January 6, 2020
Join us for our first 2020 Green Careers meeting for a panel discussion + Q&A with individuals who work in corporate social responsibility.
Corporate social responsibility (CSR), is how companies pursue sustainability goals, give back to their local communities, and make general efforts to improve society via the lens of business. This is your opportunity to ask the professionals about their career history and how you too could possibly transition your career into related work. Informal networking will follow at a local venue.
– The New School
– APCO Worldwide
April 23, 2018
Recap by Miaoru Guan
Corporate Social Responsibility, commonly referred to as CSR, describes companies’ initiatives to give back to the environment and community. The April 2018 Green Careers panelists spoke about their extensive experience with a wide range of CSR initiatives that help companies fulfill these goals while also improving the bottom line.
Zoha Karmali began her career in sales and marketing for Tata Group and combined her skills with her passion for CSR to eventually transition into the field. She coordinated volunteer programming and corporate hotel sustainable practices for 100 locations and 25,000 employees of Tata Group’s luxury hospitality firm. Abisola Adekoya is currently a consultant at Salterbaxter MSL Group and advises companies in telling stories of sustainability through reporting. Prior to sustainability consulting, Abisola worked to bring together companies and NGOs to solve pressing issues in international development. Heliana Higbie has experience with both the public and private sector. Heliana has implemented sustainable agriculture programs for PepsiCo in addition to renewable energy resilience efforts for the City of Yonkers and NYC Transit.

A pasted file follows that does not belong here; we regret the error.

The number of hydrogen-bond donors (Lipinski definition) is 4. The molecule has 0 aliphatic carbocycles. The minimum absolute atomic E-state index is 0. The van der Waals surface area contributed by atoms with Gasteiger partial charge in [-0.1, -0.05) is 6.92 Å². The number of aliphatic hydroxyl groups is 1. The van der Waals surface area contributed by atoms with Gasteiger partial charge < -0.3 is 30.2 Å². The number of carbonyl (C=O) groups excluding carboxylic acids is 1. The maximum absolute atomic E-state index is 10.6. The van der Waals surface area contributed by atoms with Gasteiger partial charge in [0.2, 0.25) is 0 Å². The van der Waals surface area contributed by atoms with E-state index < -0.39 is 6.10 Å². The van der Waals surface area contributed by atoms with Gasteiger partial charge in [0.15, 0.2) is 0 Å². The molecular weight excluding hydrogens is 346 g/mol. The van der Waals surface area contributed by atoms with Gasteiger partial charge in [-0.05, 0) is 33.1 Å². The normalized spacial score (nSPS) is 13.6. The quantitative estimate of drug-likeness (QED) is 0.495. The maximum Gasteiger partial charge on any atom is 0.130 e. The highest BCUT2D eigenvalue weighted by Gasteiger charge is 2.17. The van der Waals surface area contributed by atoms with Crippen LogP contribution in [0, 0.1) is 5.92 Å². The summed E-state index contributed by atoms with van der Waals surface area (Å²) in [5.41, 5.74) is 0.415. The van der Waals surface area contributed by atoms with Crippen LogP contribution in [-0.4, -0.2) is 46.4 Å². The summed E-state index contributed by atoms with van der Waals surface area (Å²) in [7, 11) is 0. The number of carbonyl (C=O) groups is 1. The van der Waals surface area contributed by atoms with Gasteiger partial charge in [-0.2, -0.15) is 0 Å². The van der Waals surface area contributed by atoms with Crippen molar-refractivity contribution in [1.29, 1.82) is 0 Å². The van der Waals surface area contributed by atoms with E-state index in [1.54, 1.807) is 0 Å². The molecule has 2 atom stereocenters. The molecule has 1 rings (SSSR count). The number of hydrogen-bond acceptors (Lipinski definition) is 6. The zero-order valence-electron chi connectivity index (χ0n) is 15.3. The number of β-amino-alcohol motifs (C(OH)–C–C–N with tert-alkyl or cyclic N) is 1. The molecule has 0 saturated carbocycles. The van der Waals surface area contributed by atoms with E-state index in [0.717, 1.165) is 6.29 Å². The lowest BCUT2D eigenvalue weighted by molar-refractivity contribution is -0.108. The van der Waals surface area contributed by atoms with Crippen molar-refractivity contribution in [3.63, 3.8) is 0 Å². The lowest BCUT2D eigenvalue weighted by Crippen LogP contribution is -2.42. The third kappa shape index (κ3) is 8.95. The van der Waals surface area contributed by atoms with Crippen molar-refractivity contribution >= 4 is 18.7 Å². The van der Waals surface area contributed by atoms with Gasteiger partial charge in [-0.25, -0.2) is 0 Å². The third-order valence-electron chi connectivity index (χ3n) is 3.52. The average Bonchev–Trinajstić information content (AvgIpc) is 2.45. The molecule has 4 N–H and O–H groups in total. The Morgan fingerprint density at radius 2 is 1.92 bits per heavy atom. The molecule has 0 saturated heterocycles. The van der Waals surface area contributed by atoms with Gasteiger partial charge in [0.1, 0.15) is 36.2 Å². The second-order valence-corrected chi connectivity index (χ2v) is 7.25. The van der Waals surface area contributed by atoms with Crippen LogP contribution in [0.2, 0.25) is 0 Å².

From Left: Emily Taubenblatt (Moderator), Zoha Karmali (Panelist), Abisola Adekoya (Panelist), Heliana Higbie (Panelist)
Photo by Rishika Shrivastava
CSR efforts not only benefit the community and the environment but also increase long term profits for the company. Zoha talked about how company-wide employee volunteer programs allowed for inter-departmental networking within her company. Abisola agreed and mentioned that volunteering activities increase employee engagement and overall productivity. Heliana discussed climate resiliency fixes for the MTA that improve transportation reliability during natural disasters, reducing the cost of recovery.
For companies interested in starting or increasing their CSR initiatives, the panelists gave insights into strategies that encourage CSR. The easiest way to implement programs is to have support from upper management. When the CEO or other decision-makers recognize the benefits of CSR and emphasize it as a priority for the company, sustainability professionals have the necessary support to organize initiatives and employees are encouraged to participate in events. When there is no clear mandate, sustainability professionals can engage individual departments and people to elicit interest. The panelists also highlighted the most effective CSR strategies, such as volunteer programs that integrate job responsibilities.